Q&A: Mara Menzies of Nzinga Warrior Queen

With just a few weeks until the Edinbugh Festival Fringe 2016 begins, we want to get to know our acts a little better! First to answer our Fringe Q&A is Mara Menzies, who we’re delighted to welcome back to the Centre with her new show Nzinga Warrior Queen. Blending storytelling and music, it tells the true tale of Queen Anna Nzinga, who defied tradition to rule Angola at the age of 50, keeping her people safe from the Portuguese slave traders.

Where did you first hear the story of Nzinga?

I don’t remember the exact moment I heard her story but I do remember a time when I felt I didn’t know enough about female African leaders and so had many conversations, read a huge amount and so it was at that time that I would have come across her. Stories dwell in your mind for a while – days, months, even years before they are ready to be unleashed. I have had a fascination with her for about 5 years.

How do you bring her story to life in your show?

The show is rooted in storytelling with various theatrical elements to enhance it as a show. Yamil provides a musical element with live percussion and he is also a phenomenal dancer so we have incorporated that too. Because we can, we are using a little technology too to invoke the spirits. You’ll have to see the show to see what I mean!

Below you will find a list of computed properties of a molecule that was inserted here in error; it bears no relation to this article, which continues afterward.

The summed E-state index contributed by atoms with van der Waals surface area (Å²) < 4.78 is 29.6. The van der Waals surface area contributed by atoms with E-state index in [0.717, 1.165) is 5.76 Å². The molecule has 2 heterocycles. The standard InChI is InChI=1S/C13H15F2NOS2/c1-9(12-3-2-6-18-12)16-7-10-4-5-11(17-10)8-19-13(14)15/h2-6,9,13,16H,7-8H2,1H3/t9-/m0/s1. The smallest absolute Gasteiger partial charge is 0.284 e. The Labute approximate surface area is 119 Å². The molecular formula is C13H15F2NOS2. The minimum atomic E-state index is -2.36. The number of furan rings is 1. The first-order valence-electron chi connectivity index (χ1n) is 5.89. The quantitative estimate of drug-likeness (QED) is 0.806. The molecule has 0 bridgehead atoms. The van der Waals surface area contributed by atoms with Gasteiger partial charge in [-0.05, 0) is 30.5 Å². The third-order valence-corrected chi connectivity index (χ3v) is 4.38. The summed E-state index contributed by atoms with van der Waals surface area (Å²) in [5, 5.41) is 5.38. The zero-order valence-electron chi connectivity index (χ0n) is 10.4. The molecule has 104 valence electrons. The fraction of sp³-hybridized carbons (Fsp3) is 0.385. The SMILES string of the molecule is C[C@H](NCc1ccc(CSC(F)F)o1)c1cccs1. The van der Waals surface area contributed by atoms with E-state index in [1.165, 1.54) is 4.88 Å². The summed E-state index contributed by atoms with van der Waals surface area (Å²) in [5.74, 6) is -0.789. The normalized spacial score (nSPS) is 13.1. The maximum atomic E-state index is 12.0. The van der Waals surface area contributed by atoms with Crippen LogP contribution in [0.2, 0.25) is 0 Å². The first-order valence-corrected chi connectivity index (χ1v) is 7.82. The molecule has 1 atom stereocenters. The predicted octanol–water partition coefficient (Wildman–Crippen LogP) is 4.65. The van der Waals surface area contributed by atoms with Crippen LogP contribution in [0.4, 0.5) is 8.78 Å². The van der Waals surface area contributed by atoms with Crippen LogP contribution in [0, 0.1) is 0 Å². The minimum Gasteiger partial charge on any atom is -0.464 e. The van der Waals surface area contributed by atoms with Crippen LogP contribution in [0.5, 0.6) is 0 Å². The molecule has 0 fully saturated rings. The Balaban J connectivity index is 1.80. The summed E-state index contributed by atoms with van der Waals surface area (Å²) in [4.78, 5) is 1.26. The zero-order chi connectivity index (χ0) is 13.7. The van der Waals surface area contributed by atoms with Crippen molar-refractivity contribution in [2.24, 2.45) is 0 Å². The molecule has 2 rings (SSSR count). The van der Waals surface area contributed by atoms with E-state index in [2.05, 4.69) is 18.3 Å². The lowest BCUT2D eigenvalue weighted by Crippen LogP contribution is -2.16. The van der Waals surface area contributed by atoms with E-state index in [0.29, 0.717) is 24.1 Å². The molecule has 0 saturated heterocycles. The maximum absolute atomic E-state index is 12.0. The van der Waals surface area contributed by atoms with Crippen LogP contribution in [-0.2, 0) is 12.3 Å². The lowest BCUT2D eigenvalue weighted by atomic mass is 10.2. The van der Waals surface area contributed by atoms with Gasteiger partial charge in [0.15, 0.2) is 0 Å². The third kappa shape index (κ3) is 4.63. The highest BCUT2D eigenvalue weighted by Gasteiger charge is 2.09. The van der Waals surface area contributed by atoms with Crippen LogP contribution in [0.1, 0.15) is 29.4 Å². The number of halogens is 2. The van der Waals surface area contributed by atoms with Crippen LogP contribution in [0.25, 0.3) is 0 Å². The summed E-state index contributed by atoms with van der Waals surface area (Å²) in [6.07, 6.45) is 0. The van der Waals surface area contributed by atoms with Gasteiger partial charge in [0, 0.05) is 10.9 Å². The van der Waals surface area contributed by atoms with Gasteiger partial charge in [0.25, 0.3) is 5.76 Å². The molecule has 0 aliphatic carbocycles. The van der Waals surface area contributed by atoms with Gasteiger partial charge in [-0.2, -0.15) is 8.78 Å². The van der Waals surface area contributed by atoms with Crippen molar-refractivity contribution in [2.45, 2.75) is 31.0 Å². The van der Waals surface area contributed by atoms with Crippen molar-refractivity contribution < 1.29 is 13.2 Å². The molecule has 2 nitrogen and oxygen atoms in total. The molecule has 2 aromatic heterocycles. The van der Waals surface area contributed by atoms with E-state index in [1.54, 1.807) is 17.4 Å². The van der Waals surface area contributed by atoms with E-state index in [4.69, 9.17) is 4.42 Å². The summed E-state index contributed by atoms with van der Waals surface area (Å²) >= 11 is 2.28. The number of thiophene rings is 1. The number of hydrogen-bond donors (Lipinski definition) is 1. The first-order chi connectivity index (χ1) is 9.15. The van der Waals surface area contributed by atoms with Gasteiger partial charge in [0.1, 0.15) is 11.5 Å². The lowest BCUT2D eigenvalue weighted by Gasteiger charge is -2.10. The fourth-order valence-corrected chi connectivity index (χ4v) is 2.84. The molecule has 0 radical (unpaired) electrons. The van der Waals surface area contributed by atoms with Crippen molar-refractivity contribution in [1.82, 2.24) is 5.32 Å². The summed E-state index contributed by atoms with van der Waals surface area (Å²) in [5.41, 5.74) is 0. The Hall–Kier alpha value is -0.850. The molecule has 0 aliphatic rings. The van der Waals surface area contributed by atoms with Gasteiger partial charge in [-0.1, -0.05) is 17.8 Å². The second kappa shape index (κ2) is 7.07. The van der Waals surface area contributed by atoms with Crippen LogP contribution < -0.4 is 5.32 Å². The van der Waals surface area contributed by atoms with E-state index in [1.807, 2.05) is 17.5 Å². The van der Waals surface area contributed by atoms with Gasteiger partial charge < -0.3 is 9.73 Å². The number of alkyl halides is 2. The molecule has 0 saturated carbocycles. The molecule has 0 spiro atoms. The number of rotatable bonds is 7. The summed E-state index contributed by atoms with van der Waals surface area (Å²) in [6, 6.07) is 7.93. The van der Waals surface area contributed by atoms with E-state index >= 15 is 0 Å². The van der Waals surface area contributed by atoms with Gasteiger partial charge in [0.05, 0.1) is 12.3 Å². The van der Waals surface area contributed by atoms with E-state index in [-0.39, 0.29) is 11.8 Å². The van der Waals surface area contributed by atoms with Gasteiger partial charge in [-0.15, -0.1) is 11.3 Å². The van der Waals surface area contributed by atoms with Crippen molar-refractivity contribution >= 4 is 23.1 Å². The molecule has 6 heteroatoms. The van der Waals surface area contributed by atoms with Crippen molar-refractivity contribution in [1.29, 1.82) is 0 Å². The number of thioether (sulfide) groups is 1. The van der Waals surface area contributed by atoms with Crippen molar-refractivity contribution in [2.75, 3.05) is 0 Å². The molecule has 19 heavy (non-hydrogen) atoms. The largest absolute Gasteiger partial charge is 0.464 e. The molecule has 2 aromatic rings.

You first performed the show at the Just Festival two years ago. How has it changed since then?

There is a much more interaction in this latest show. We learnt some lessons in what did and didn’t work in terms of technology so this version works much better for us. We also have Yamil doing what he does best to really make the most of his physique and dance skills.

What are your favourite Fringe memories from previous years?

My favourite show was an outdoor performance at the Royal Botanic Gardens, Children of the Sea. I also loved Angus, Weaver of Grass at the Storytelling Centre a few years ago. What I love most about the Fringe is the opportunity to meet people from all over the world, see things you would never normally see, for example a Japanese techno performance Siro – it’s a music form that I can’t normally abide, but I loved the show. It’s a chance to meet the world on your doorstep!

What’s on your must-see list for the Fringe 2016?

I haven’t yet had a chance to look at what’s on! But, I’ll find out soon enough and it will be wonderful!

Nzinga Warrior Queen is on at the Scottish Storytelling Centre from 4-19 August (not 10).

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